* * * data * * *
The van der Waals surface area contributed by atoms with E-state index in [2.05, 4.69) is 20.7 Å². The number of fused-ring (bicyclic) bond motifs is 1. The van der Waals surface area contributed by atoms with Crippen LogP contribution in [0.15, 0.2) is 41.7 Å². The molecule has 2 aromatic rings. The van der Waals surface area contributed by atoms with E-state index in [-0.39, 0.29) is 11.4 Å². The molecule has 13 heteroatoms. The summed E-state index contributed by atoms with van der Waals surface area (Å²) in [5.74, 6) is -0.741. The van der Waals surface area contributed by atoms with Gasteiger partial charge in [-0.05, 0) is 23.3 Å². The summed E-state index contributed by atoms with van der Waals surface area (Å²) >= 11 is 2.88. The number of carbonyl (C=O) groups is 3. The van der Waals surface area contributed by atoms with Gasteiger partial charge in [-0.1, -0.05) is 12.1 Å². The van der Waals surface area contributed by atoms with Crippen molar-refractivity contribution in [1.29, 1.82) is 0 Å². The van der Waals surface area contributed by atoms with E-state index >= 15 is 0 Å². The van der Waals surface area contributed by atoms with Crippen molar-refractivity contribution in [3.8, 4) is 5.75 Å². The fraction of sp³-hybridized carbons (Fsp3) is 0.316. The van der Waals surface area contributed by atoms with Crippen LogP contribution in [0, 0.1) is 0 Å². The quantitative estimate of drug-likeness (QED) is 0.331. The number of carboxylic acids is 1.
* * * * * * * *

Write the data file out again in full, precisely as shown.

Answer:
The van der Waals surface area contributed by atoms with E-state index in [2.05, 4.69) is 20.7 Å². The number of fused-ring (bicyclic) bond motifs is 1. The van der Waals surface area contributed by atoms with Crippen LogP contribution in [0.15, 0.2) is 41.7 Å². The molecule has 2 aromatic rings. The van der Waals surface area contributed by atoms with E-state index in [-0.39, 0.29) is 11.4 Å². The molecule has 13 heteroatoms. The summed E-state index contributed by atoms with van der Waals surface area (Å²) in [5.74, 6) is -0.741. The van der Waals surface area contributed by atoms with Gasteiger partial charge in [-0.05, 0) is 23.3 Å². The summed E-state index contributed by atoms with van der Waals surface area (Å²) >= 11 is 2.88. The number of carbonyl (C=O) groups is 3. The van der Waals surface area contributed by atoms with Gasteiger partial charge in [-0.1, -0.05) is 12.1 Å². The van der Waals surface area contributed by atoms with Crippen molar-refractivity contribution in [1.29, 1.82) is 0 Å². The van der Waals surface area contributed by atoms with E-state index >= 15 is 0 Å². The van der Waals surface area contributed by atoms with Crippen molar-refractivity contribution in [3.8, 4) is 5.75 Å². The fraction of sp³-hybridized carbons (Fsp3) is 0.316. The van der Waals surface area contributed by atoms with Crippen LogP contribution in [0, 0.1) is 0 Å². The quantitative estimate of drug-likeness (QED) is 0.331. The number of carboxylic acids is 1.